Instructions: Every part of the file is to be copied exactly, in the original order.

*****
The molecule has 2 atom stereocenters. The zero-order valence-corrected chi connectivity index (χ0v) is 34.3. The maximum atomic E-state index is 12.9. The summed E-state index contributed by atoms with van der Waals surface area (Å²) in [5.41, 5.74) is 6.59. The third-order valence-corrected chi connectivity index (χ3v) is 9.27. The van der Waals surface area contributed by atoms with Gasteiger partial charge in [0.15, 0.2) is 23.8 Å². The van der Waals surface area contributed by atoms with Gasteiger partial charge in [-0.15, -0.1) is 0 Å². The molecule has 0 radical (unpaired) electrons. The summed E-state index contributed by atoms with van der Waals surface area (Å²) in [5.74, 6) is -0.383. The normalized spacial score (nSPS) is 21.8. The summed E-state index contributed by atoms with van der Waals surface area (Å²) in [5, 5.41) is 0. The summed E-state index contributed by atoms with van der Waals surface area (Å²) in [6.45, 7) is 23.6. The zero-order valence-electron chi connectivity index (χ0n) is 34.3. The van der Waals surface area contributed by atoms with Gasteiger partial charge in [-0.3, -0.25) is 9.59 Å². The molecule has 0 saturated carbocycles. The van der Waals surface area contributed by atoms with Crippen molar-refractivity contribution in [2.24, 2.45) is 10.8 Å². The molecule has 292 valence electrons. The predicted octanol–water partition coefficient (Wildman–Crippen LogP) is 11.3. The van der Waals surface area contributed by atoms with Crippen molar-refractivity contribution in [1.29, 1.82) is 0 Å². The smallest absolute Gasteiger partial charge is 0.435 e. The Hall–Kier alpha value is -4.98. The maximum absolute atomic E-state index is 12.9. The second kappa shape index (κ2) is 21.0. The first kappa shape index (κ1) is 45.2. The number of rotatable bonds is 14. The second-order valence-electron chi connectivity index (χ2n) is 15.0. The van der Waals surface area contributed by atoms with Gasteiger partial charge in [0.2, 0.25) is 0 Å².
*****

The molecule has 2 atom stereocenters. The zero-order valence-corrected chi connectivity index (χ0v) is 34.3. The maximum atomic E-state index is 12.9. The summed E-state index contributed by atoms with van der Waals surface area (Å²) in [5.41, 5.74) is 6.59. The third-order valence-corrected chi connectivity index (χ3v) is 9.27. The van der Waals surface area contributed by atoms with Gasteiger partial charge in [0.15, 0.2) is 23.8 Å². The van der Waals surface area contributed by atoms with Gasteiger partial charge in [-0.15, -0.1) is 0 Å². The molecule has 0 radical (unpaired) electrons. The summed E-state index contributed by atoms with van der Waals surface area (Å²) in [5.74, 6) is -0.383. The normalized spacial score (nSPS) is 21.8. The summed E-state index contributed by atoms with van der Waals surface area (Å²) in [5, 5.41) is 0. The summed E-state index contributed by atoms with van der Waals surface area (Å²) in [6.45, 7) is 23.6. The zero-order valence-electron chi connectivity index (χ0n) is 34.3. The van der Waals surface area contributed by atoms with Gasteiger partial charge in [-0.3, -0.25) is 9.59 Å². The molecule has 0 saturated carbocycles. The van der Waals surface area contributed by atoms with Crippen molar-refractivity contribution in [2.24, 2.45) is 10.8 Å². The molecule has 292 valence electrons. The predicted octanol–water partition coefficient (Wildman–Crippen LogP) is 11.3. The van der Waals surface area contributed by atoms with Crippen molar-refractivity contribution in [1.29, 1.82) is 0 Å². The smallest absolute Gasteiger partial charge is 0.435 e. The Hall–Kier alpha value is -4.98. The maximum absolute atomic E-state index is 12.9. The second kappa shape index (κ2) is 21.0. The first kappa shape index (κ1) is 45.2. The number of rotatable bonds is 14. The second-order valence-electron chi connectivity index (χ2n) is 15.0. The van der Waals surface area contributed by atoms with Gasteiger partial charge in [0.2, 0.25) is 0 Å².